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Two Psephologists And A Clever Pollster

Mukul Kesavan in the Telegraph:

For what it’s worth, I got my solitary election forecast right. I spent a couple of days in Moradabad covering the election there for a magazine and predicted that Azharuddin would win that seat....

When two auto-rickshaw drivers near Moradabad railway station told me that they had voted for the Samajwadi Party in 2004 but that they would vote for Azharuddin this time round because Mulayam Singh had admitted Kalyan Singh, the world famous mosque-into-mandir illusionist, to the Samajwadi Party, I knew the Congress was home.

I know what you amateur psephologists are thinking: too small a sample. Well, you’re wrong. What you don’t know is that both drivers were Muslims and both of them were called Rais Ahmad. What are the odds that you’d randomly meet two auto-rickshaw-driving Muslims called Rais Ahmad who had the same opinion of an election in Moradabad? Before some literal-minded pedant writes in to say the odds are quite good if you hang around an auto-rickshaw stand in a town called Moradabad that’s half Muslim, let me point out that you still haven’t accounted for the shared name. Trust me, for the electorally fey, it was a sign.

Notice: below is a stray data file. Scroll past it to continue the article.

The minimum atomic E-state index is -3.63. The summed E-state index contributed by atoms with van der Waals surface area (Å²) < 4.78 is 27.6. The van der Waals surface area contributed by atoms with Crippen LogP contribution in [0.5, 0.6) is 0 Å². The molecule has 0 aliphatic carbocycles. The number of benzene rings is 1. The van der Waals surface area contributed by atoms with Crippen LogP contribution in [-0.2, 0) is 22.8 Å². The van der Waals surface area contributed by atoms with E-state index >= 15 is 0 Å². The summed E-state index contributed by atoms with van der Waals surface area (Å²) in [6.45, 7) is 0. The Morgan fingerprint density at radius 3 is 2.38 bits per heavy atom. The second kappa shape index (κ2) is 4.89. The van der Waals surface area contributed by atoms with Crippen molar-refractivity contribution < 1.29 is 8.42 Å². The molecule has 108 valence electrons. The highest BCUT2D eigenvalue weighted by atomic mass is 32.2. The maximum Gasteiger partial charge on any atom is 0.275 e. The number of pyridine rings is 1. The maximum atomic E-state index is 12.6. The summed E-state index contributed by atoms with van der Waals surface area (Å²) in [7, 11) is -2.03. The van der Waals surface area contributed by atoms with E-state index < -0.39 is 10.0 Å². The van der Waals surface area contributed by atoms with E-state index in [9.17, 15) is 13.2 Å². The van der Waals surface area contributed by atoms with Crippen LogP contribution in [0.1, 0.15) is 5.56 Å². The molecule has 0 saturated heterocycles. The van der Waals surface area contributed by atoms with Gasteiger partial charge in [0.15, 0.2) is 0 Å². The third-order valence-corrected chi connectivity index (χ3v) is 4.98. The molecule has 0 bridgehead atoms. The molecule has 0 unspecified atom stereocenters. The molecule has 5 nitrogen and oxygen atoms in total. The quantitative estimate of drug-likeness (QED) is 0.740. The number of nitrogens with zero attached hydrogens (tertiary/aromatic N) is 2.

Read the full article at the Telegraph

Mukul Kesavan in the Telegraph:

For what it’s worth, I got my solitary election forecast right. I spent a couple of days in Moradabad covering the election there for a magazine and predicted that Azharuddin would win that seat....

When two auto-rickshaw drivers near Moradabad railway station told me that they had voted for the Samajwadi Party in 2004 but that they would vote for Azharuddin this time round because Mulayam Singh had admitted Kalyan Singh, the world famous mosque-into-mandir illusionist, to the Samajwadi Party, I knew the Congress was home.

I know what you amateur psephologists are thinking: too small a sample. Well, you’re wrong. What you don’t know is that both drivers were Muslims and both of them were called Rais Ahmad. What are the odds that you’d randomly meet two auto-rickshaw-driving Muslims called Rais Ahmad who had the same opinion of an election in Moradabad? Before some literal-minded pedant writes in to say the odds are quite good if you hang around an auto-rickshaw stand in a town called Moradabad that’s half Muslim, let me point out that you still haven’t accounted for the shared name. Trust me, for the electorally fey, it was a sign.

Read the full article at the Telegraph

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